Showboating MP shown the door

Take note – story published 7 years and 10 months ago

A member of the Latvian parliament, the Saeima, on Monday lost his seat for making an inaccurate disclosure of his financial interests.

Dainis Liepiņš of the opposition Latvia's Regional Alliance (LRA) political party had his mandate withdrawn after the criminal department of the Supreme Court confirmed the businessman-turned-lawmaker had made a false declaration of his financial assets.

A fine of €1,080 should also be paid, the court confirmed.

Having lost his appeal against an earlier court decision, Liepiņš - who was apparently unaware he had lost his mandate until informed of the decision by Latvian Television - immediately had his status as a lawmaker removed.

LRA will now need to select a replacement to serve until the next scheduled elections in 2018. Liepins could in theory stand at the next elections himself as his criminal record will only last for a year.

Liepiņš, elected in 2014, was a bullish figure in Saeima. As previously reported by LSM, his most notable action as an MP was holding up parliamentary business for a week when he refused to leave the chamber despite being asked to do so by the speaker in connection with the same case.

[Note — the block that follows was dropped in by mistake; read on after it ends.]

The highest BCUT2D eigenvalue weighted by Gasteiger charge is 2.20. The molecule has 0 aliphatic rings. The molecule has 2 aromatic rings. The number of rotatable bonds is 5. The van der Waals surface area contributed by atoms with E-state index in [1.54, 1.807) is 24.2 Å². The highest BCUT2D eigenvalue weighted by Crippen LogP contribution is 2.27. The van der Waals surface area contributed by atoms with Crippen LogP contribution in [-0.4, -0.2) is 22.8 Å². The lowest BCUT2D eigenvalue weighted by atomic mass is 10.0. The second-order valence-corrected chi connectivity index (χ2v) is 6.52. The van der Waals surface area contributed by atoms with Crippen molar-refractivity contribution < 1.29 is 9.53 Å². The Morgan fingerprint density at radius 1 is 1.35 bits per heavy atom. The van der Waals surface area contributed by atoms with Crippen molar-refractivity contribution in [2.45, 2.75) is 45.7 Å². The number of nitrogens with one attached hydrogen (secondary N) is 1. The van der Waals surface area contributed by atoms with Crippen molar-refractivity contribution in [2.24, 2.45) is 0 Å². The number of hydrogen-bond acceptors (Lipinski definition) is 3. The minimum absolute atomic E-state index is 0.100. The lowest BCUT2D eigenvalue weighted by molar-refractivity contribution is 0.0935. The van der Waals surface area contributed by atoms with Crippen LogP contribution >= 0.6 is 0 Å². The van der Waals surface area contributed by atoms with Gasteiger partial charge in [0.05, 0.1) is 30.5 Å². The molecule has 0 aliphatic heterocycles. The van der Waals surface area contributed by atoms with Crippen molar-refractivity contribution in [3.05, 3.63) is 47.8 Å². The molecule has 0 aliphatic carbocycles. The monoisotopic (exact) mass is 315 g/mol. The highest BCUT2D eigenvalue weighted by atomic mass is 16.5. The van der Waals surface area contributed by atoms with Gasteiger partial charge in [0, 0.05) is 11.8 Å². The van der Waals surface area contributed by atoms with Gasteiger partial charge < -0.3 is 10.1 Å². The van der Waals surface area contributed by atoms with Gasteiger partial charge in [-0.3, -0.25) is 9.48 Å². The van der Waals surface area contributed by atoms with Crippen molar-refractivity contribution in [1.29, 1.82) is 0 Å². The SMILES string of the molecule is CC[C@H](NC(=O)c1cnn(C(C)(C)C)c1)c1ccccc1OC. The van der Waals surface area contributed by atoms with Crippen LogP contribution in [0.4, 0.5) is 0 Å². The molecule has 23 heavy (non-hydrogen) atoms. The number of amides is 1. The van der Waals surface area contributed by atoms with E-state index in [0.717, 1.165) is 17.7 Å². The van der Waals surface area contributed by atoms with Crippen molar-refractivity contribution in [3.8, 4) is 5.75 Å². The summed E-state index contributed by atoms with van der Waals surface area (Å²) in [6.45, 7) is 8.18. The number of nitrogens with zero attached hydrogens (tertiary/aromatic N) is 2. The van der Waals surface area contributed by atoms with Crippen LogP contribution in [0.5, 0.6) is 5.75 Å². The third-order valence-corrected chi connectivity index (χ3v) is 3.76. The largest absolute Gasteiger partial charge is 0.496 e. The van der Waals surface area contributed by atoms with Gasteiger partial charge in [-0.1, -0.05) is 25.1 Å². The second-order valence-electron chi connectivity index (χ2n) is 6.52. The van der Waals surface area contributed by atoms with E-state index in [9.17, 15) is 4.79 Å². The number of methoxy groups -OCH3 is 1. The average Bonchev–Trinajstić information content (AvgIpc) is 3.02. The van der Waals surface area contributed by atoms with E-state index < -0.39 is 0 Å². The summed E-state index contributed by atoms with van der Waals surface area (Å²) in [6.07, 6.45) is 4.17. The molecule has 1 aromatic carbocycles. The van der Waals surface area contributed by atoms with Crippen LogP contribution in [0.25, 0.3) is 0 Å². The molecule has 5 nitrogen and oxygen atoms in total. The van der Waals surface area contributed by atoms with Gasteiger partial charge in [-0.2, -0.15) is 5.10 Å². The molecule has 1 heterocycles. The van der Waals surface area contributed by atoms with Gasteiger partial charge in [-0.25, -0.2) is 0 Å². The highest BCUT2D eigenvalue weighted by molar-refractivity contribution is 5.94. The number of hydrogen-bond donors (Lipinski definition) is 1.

His actions saw the legislature grind to a halt as he showboated for the cameras despite the fact he sat on the Saeima's mandate and ethics committee.

He remained unapologetic on Monday, saying on Twitter it was "naive to expect justice from the Supreme Court" and accusing it in turn of financial impropriety and political motivations.

In typically over-the-top style he then accused Latvia of being a "totalitarian regime that closely follows the traditions of the communist nomenclatura," seemingly oblivious to the fact he had been elected in a free and fair vote and simply fell foul of the very well-established rules about MPs making a full public disclosure of their financial assets - not something Soviet deputies were ever asked to do.

The ruling is a further embarassment for the LRA after one of its other more colorful  MPs, Artuss Kaimins, split from it to form his own party. 

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